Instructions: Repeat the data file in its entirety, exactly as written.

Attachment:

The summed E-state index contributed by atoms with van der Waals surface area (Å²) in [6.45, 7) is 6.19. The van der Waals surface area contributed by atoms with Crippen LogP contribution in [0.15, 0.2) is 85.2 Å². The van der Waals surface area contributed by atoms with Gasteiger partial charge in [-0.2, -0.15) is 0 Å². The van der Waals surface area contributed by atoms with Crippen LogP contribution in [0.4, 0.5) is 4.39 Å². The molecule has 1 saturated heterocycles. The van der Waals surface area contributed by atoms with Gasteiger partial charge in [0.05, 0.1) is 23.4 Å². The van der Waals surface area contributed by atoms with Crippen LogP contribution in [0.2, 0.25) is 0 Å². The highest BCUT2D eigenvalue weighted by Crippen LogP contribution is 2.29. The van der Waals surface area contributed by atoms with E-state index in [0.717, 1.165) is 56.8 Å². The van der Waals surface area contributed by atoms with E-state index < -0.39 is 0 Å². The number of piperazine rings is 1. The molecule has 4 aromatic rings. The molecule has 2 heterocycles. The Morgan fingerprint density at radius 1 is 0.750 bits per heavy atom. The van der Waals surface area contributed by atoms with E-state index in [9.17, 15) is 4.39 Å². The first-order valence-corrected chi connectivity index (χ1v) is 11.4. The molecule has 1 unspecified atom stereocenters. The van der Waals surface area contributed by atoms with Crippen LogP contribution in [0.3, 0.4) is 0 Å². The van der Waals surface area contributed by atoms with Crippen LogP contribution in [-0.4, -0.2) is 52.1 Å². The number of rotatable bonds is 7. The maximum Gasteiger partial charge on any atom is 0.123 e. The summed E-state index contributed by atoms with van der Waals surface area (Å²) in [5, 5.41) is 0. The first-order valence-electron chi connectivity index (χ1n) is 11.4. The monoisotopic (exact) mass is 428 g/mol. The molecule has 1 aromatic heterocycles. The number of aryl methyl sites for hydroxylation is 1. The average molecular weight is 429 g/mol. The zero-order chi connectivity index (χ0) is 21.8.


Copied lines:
The summed E-state index contributed by atoms with van der Waals surface area (Å²) in [6.45, 7) is 6.19. The van der Waals surface area contributed by atoms with Crippen LogP contribution in [0.15, 0.2) is 85.2 Å². The van der Waals surface area contributed by atoms with Gasteiger partial charge in [-0.2, -0.15) is 0 Å². The van der Waals surface area contributed by atoms with Crippen LogP contribution in [0.4, 0.5) is 4.39 Å². The molecule has 1 saturated heterocycles. The van der Waals surface area contributed by atoms with Gasteiger partial charge in [0.05, 0.1) is 23.4 Å². The van der Waals surface area contributed by atoms with Crippen LogP contribution in [0.2, 0.25) is 0 Å². The highest BCUT2D eigenvalue weighted by Crippen LogP contribution is 2.29. The van der Waals surface area contributed by atoms with E-state index in [0.717, 1.165) is 56.8 Å². The van der Waals surface area contributed by atoms with E-state index < -0.39 is 0 Å². The number of piperazine rings is 1. The molecule has 4 aromatic rings. The molecule has 2 heterocycles. The Morgan fingerprint density at radius 1 is 0.750 bits per heavy atom. The van der Waals surface area contributed by atoms with E-state index in [9.17, 15) is 4.39 Å². The first-order valence-corrected chi connectivity index (χ1v) is 11.4. The molecule has 1 unspecified atom stereocenters. The van der Waals surface area contributed by atoms with Crippen LogP contribution in [0.3, 0.4) is 0 Å². The van der Waals surface area contributed by atoms with Crippen LogP contribution in [-0.4, -0.2) is 52.1 Å². The number of rotatable bonds is 7. The maximum Gasteiger partial charge on any atom is 0.123 e. The summed E-state index contributed by atoms with van der Waals surface area (Å²) in [5, 5.41) is 0. The first-order valence-electron chi connectivity index (χ1n) is 11.4. The monoisotopic (exact) mass is 428 g/mol. The molecule has 1 aromatic heterocycles. The number of aryl methyl sites for hydroxylation is 1. The average molecular weight is 429 g/mol. The zero-order chi connectivity index (χ0) is 21.8.